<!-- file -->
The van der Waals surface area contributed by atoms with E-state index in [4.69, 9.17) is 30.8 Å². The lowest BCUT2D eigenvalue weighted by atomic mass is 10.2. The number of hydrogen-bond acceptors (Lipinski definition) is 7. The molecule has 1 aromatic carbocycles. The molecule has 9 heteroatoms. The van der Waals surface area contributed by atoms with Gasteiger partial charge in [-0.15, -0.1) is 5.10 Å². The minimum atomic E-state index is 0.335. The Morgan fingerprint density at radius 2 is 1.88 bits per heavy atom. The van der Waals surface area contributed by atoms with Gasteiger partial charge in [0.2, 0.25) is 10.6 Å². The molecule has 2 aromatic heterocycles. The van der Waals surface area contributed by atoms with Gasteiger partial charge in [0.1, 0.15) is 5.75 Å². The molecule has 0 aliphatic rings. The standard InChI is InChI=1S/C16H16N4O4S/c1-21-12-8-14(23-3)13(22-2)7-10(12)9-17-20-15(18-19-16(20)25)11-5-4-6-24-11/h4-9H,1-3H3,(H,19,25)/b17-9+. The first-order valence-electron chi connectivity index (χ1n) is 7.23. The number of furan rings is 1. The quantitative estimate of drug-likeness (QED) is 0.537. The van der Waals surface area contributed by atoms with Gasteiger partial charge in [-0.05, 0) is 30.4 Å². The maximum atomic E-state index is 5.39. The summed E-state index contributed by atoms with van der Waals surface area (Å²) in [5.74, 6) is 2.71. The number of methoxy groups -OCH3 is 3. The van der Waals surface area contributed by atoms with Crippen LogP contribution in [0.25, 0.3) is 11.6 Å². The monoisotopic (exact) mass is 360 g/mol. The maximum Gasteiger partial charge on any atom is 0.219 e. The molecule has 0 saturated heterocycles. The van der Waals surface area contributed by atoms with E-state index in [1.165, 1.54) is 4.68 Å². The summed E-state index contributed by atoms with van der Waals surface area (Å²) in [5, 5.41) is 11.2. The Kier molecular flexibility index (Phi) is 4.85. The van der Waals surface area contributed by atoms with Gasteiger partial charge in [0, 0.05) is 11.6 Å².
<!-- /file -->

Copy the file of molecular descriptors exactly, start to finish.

The van der Waals surface area contributed by atoms with E-state index in [4.69, 9.17) is 30.8 Å². The lowest BCUT2D eigenvalue weighted by atomic mass is 10.2. The number of hydrogen-bond acceptors (Lipinski definition) is 7. The molecule has 1 aromatic carbocycles. The molecule has 9 heteroatoms. The van der Waals surface area contributed by atoms with Gasteiger partial charge in [-0.15, -0.1) is 5.10 Å². The minimum atomic E-state index is 0.335. The Morgan fingerprint density at radius 2 is 1.88 bits per heavy atom. The van der Waals surface area contributed by atoms with Gasteiger partial charge in [0.2, 0.25) is 10.6 Å². The molecule has 2 aromatic heterocycles. The van der Waals surface area contributed by atoms with Gasteiger partial charge in [0.1, 0.15) is 5.75 Å². The molecule has 0 aliphatic rings. The standard InChI is InChI=1S/C16H16N4O4S/c1-21-12-8-14(23-3)13(22-2)7-10(12)9-17-20-15(18-19-16(20)25)11-5-4-6-24-11/h4-9H,1-3H3,(H,19,25)/b17-9+. The first-order valence-electron chi connectivity index (χ1n) is 7.23. The number of furan rings is 1. The quantitative estimate of drug-likeness (QED) is 0.537. The van der Waals surface area contributed by atoms with Gasteiger partial charge in [-0.05, 0) is 30.4 Å². The maximum atomic E-state index is 5.39. The summed E-state index contributed by atoms with van der Waals surface area (Å²) in [5.74, 6) is 2.71. The number of methoxy groups -OCH3 is 3. The van der Waals surface area contributed by atoms with Crippen LogP contribution in [0.25, 0.3) is 11.6 Å². The monoisotopic (exact) mass is 360 g/mol. The maximum Gasteiger partial charge on any atom is 0.219 e. The molecule has 0 saturated heterocycles. The van der Waals surface area contributed by atoms with E-state index in [1.165, 1.54) is 4.68 Å². The summed E-state index contributed by atoms with van der Waals surface area (Å²) in [5, 5.41) is 11.2. The Kier molecular flexibility index (Phi) is 4.85. The van der Waals surface area contributed by atoms with Gasteiger partial charge in [0, 0.05) is 11.6 Å².